Rural and Islands College Merger proposal: consultation

We are seeking views on a proposal put forward by the boards of management of North Highland College (UHI North Highland), West Highland College (UHI West Highland) and Lews Castle College (UHI Outer Hebrides) to merge into a single, incorporated college.

Consultation Paper

The information provided in this section has been taken from the Proposed Merger of UHI North Highland, West Highland and Lews Castle Colleges Consultation Summary provided by the Boards of Management of North Highland College, West Highland College and Lews Castle College. The information and views expressed below are therefore those of the proposed merging parties; not the Scottish Government.

A copy of the full merger proposal document can be found at:

Merger proposal - Rural and Islands College Merger Project (

Merger Proposal Summary

Why Are The Colleges Exploring Merger?

In early 2021, the boards of management at UHI North Highland, UHI Outer Hebrides and UHI West Highland commissioned a review into their long-term strategic future. The merging parties note that all three colleges face similar challenges in their rural and island contexts, including:

  • Student recruitment
  • Real-term funding cuts
  • A small, declining youth demographic
  • Curriculums that can overlap or compete with each other
  • Lack of capacity to respond to regional opportunities
  • Requirement for estates investment

These challenges have been exacerbated by the Covid-19 pandemic, Brexit and cost of living crisis. A Partnership Board was formed in September 2021 to formally explore the option of merger. An initial consultation took place with staff, students, and the public in early 2022. The merging parties advise that feedback from the initial consultation has supported the development of the full merger proposal and business case, published 8 August 2022.

The Colleges

UHI North Highland

UHI North Highland has campuses in Thurso, Halkirk, Dornoch and Alness. Thurso is home to the Engineering, Technology and Energy Centre, the largest and best equipped facility of its kind in the North of Scotland. Its courses in equine studies, gamekeeping and land management, and golf management, attract a high number of students from outwith the region. World class research is led through its Environmental Research Institute, which focusses on environmental issues affecting the region and the sustainable use of natural resources.

UHI North Highland currently employs 253 staff and serves 2147 further education students, 388 higher education students and 90 postgraduate students (2020/21).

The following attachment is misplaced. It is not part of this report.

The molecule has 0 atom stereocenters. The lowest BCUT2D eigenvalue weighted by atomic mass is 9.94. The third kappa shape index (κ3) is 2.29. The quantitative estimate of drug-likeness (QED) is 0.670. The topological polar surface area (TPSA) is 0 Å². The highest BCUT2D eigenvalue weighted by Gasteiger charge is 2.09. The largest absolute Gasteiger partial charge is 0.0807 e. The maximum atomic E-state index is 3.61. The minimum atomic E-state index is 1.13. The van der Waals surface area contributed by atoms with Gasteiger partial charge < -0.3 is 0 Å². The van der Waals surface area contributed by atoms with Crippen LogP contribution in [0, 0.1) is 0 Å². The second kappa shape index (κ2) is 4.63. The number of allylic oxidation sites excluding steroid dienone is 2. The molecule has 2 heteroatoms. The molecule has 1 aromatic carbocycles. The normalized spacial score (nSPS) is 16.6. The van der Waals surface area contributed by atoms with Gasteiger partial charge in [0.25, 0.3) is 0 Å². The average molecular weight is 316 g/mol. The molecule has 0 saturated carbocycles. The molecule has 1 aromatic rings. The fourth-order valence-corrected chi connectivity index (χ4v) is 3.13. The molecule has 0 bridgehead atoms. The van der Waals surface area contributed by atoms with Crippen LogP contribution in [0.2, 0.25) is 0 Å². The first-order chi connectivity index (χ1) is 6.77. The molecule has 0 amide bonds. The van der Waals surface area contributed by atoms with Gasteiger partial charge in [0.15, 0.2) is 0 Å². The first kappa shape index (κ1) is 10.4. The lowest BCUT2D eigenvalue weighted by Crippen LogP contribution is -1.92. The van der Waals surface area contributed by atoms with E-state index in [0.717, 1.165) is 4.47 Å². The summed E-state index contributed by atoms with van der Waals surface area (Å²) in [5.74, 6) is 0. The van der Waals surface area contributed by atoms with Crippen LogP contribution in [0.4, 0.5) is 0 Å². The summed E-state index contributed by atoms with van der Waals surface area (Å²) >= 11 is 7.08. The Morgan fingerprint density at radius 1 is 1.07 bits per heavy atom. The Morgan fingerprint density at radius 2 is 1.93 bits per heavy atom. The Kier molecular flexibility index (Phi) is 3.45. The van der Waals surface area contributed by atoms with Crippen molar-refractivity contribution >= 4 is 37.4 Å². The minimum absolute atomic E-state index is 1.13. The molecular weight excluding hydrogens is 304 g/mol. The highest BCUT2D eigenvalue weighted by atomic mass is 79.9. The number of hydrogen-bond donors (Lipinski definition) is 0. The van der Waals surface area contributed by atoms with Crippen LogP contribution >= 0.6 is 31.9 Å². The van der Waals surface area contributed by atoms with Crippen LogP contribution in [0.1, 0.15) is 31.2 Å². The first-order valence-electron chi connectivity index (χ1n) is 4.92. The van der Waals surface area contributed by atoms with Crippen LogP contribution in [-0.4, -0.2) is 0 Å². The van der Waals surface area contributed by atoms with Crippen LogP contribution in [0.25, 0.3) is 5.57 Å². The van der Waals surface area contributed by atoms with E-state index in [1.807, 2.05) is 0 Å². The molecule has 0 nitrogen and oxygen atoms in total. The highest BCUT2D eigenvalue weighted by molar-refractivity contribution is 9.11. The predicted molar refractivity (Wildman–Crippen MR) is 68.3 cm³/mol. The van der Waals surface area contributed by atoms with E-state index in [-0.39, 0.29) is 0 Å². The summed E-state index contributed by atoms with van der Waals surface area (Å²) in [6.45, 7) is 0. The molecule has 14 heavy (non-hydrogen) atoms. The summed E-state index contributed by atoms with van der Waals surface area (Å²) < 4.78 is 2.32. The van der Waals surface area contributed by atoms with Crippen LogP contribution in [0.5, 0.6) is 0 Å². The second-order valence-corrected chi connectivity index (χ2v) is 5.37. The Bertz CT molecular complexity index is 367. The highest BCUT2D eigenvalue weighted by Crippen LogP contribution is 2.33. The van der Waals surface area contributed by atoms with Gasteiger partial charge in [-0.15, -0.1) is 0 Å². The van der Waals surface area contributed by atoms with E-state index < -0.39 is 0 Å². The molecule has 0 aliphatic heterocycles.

UHI Outer Hebrides (Lews Castle College)

UHI Outer Hebrides has campuses in Stornoway, North Uist, South Uist, Barra and Benbecula. It has highly regarded specialisms and research in areas including digital pedagogy, energy engineering, archaeology and sustainable development, and plays a strong role in supporting creative industries, including Gaelic music, language and culture. Its Centre for Online Research and Education supports education research and enhancement in learning and teaching practice, while its Innovation Centre facilitates small business innovation and graduate business start-up.

UHI Outer Hebrides currently employs 139 staff and serves 875 further education students, 350 higher education students and 270 postgraduate students (2020/21).

UHI West Highland

UHI West Highland has 10 campuses and learning centres across Lochaber, Skye and Wester Ross including Fort William, Ullapool, Gairloch, Auchtertyre, Broadford, Portree, Mallaig, Kilchoan, Strontian and Kinlochleven. Its unique specialisms are in outdoor adventure and marine tourism through its School of Adventure Studies and its Centre for Recreation and Tourism Research. Its Advancing Manufacturing Centre provides support to small and medium sized business in the region, while its 'Virtual School' offer is widening access to senior phase courses for pupils at secondary schools throughout the region.

It currently employs 190 staff and serves 2484 further education students, 666 higher education students and 4 postgraduate students (2020/21).

The Colleges' Vision For The Future

The merging parties are of the view that merging will create an anchor institution of scale and impact within the University of the Highlands and Islands (UHI), and the region, supporting 9000 students and 600 staff across 19 rural and island campuses and learning centres in the Highlands, Skye, and Western Isles. Coming together presents an exciting opportunity to do things better – to thrive, not just survive. The merging parties have set out that the proposed merger will:

  • Combine their collective talent, expertise, and resources to create a stronger, more resilient and efficient staffing structure, which expands opportunities for professional development and protects local jobs.
  • Become more financially resilient, with a robust strategy which is better placed to respond to the immediate and future changes and challenges in the financial environment.
  • Develop their tertiary curriculum to provide a wider learning offer for students, aligned with the priorities of the Scottish Government and the future skills needs of the region's economy.
  • Grow research and innovation collaboratively to create greater impact across the region.
  • Focus their collective strengths on pursuing key commercial and business development growth opportunities, particularly in the blue and green economies.
  • Enhance the student experience by providing a more consistent, high-quality experience across learning and teaching and support, including improved access to technology, facilities and social opportunities.